and said it's still the same length. Now bring it up. Give it another. Are all right I now have the two arcs and then you take you straight in your pencil and you draw a line from one in the line to the two arcs where they meet up from the top. Top this point of intersection. Then you take use storage over to the other side. And place it on the other line and draw a line to see where the two arcs owners set each other in. Is this an equal lateral triangle. Yes it is because all. Three sides are the same. The children were asked to draw the six lines determined by two circles and they sent us. They
were asked to draw a perpendicular from given points to a given line segment to bisect a given angle to find the midpoint of a given line segment. The Diary of the experiment kept by Holly in soupy is not the delight experienced by the children in making discoveries. Interest and excitement ran high the diary notes one day there was an initial break through it records and then the discoveries came quite easily and rapidly. Conceptual difficulties lay in the way the students were often not yet aware of the meaning of new words such as bisect. Diary notation reads. They have not yet grasped the fact that we must define certain properties before we can state that figures have these properties. Nevertheless Dr Sue PS despite the irrelevancies and the shaky ability of the children to reason as precisely as you wish. What did you and Dr Holly find. What we found was that with a few emendations we could and we could follow the classical programme of the first book of Euclid's Elements. We did not ask the students to give formal proofs.
We concentrated on what are known and you could as the constructions we were after their capacity to reason and to think intuitively about geometrical problems what about the socalled compass Beriah the student's ability to handle compasses accurately. We found in point of fact that they could to our delight and to some extent to our surprise were all the children in the class able to handle the mathematical concepts. I would say there were three students of the twenty eight in the class who essentially got very little from the geometry. I think that Mrs. Wilson would confirm that these same three students got extremely little from the reading program. The average child will do average in geometry the way he does average so to speak. In reading Stanford elementary as in the Palo Alto Unified School District. John Caffrey director of research for the district first heard about the Holy See peace project several weeks after it had been gotten by way of a telephone call from Dr. Winfield questions on the school's principal. He thought Christiansen was joking when he announced that Euclid was now in the daily curriculum of Mrs. Wilson's first graders.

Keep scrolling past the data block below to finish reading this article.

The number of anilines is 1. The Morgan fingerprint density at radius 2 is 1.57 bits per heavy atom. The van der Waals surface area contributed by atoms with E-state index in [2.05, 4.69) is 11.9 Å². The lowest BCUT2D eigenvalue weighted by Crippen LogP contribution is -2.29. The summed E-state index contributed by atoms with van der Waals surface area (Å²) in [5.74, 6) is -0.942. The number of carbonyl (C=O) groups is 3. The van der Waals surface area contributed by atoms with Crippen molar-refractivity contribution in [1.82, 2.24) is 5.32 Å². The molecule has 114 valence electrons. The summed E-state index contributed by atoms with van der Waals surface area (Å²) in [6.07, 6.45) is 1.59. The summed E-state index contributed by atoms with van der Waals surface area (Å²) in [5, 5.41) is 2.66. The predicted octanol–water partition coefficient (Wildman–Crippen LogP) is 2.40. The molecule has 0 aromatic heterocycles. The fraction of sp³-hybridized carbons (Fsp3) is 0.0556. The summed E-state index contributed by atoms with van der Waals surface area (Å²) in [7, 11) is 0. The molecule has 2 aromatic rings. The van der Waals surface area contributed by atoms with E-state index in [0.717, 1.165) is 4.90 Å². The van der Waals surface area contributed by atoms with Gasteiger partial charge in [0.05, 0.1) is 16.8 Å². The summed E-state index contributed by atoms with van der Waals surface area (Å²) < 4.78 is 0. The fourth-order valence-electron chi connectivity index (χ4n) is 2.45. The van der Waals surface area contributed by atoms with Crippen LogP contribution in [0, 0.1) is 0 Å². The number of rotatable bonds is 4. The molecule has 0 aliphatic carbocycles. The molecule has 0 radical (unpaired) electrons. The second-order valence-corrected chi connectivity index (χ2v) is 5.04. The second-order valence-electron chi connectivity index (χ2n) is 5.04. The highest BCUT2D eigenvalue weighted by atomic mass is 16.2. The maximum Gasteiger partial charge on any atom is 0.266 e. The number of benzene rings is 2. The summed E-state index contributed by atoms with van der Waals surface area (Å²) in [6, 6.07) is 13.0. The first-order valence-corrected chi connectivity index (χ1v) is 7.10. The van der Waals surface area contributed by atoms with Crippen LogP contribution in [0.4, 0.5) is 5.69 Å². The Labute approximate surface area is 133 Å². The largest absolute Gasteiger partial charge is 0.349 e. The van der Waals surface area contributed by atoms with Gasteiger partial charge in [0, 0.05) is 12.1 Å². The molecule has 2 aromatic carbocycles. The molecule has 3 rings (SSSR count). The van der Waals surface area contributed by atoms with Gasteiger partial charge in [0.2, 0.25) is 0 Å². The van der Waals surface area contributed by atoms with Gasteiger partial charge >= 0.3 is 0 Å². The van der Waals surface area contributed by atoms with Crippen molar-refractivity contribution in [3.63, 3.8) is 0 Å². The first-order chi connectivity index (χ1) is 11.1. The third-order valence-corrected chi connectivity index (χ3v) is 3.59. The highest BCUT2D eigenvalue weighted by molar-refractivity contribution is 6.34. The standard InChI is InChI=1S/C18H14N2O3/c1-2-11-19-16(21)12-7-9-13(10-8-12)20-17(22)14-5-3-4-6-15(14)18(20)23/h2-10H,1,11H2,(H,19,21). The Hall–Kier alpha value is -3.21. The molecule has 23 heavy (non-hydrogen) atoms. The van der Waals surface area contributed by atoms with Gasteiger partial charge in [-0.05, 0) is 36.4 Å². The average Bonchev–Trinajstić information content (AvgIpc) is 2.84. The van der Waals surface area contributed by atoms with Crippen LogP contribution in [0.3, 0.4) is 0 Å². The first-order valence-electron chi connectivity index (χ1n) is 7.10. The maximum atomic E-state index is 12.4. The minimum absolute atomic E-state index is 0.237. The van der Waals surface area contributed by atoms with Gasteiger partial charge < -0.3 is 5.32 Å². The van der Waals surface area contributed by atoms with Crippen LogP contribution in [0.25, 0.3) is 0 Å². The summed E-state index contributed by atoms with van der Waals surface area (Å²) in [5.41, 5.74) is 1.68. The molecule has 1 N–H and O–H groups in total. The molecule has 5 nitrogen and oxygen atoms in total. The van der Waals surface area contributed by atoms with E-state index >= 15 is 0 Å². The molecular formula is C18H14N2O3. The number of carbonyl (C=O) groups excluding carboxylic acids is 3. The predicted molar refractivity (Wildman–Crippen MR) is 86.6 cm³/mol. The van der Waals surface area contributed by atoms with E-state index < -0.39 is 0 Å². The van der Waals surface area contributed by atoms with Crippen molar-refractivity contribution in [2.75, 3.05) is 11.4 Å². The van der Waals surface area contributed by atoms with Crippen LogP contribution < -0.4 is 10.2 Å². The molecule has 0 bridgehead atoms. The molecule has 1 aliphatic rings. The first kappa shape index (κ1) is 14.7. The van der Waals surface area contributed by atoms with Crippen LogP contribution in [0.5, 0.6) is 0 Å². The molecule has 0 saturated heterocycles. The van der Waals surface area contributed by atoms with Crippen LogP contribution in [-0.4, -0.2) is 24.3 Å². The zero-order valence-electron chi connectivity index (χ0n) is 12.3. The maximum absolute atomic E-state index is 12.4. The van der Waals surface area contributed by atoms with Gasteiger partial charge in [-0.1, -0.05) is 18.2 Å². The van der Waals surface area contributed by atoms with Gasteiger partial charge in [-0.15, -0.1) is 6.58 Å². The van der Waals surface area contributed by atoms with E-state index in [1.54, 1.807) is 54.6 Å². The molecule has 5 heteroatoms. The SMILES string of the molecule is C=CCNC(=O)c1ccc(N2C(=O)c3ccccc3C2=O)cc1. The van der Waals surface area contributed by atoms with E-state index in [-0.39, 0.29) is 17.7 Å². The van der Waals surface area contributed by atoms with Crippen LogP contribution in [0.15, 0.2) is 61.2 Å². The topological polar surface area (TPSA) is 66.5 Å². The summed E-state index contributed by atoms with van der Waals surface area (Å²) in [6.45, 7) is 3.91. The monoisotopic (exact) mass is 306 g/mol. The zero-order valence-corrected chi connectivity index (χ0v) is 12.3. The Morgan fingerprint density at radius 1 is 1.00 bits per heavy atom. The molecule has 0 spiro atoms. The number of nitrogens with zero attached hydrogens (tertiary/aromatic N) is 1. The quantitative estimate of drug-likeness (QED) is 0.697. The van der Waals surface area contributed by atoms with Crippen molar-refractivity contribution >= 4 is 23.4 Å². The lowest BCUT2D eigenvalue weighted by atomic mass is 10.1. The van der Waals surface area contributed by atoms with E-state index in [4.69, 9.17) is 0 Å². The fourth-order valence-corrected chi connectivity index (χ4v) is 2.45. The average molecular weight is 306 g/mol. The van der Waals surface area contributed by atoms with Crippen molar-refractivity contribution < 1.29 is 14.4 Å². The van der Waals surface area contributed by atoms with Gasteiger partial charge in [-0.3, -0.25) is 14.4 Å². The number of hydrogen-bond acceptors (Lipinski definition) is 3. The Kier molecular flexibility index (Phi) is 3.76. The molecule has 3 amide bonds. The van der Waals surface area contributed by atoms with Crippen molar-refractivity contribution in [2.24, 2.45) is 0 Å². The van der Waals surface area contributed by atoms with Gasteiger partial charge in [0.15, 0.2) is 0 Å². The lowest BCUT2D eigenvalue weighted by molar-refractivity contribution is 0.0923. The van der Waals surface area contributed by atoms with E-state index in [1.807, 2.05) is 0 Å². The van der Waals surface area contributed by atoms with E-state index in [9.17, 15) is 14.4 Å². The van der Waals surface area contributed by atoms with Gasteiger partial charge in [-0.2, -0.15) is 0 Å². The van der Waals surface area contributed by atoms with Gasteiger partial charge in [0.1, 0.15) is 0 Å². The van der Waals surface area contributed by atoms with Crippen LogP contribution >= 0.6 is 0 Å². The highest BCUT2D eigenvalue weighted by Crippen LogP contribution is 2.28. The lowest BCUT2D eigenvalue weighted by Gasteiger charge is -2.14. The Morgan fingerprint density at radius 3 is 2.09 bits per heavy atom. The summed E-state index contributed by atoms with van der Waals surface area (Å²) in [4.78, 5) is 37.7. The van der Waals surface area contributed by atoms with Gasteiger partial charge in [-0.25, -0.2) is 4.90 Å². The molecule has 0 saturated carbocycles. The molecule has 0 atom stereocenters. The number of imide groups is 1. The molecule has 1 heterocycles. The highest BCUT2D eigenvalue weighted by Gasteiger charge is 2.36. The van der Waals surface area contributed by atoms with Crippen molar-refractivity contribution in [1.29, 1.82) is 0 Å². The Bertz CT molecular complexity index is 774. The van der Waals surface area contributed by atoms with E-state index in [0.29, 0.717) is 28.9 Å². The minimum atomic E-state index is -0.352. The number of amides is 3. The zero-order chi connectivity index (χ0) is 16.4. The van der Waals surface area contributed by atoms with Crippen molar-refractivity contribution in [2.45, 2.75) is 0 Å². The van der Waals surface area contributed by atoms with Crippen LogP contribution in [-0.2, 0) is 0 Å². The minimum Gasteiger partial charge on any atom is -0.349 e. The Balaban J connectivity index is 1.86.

He was amazed when he came over to find the class doing so well. Mr. Cafferty isn't it true that geometry is generally not taught in the primary grades because of certain assumptions made by educators concerning children's readiness for learning the subject. Assumptions based frankly on the fact that we don't have enough information about some of these things for example we don't know what readiness for the Study of geometry consists and we know that children have to be ready to undertake the study of any subject and we don't know enough yet about for example in the area of geometry exactly how old a child has to be either physically or mentally before he can begin to study it. So there was obviously a challenge here to the notion that first grade is too early for the Study of geometry because we normally don't undertake it until about the tenth grade. There is no data in any case then either to prove or disprove what was being done here. It isn't that there is no data there's just not enough data. Well there have been some experiments but we don't really know for sure. Exactly what age children should reach before they're introduced to a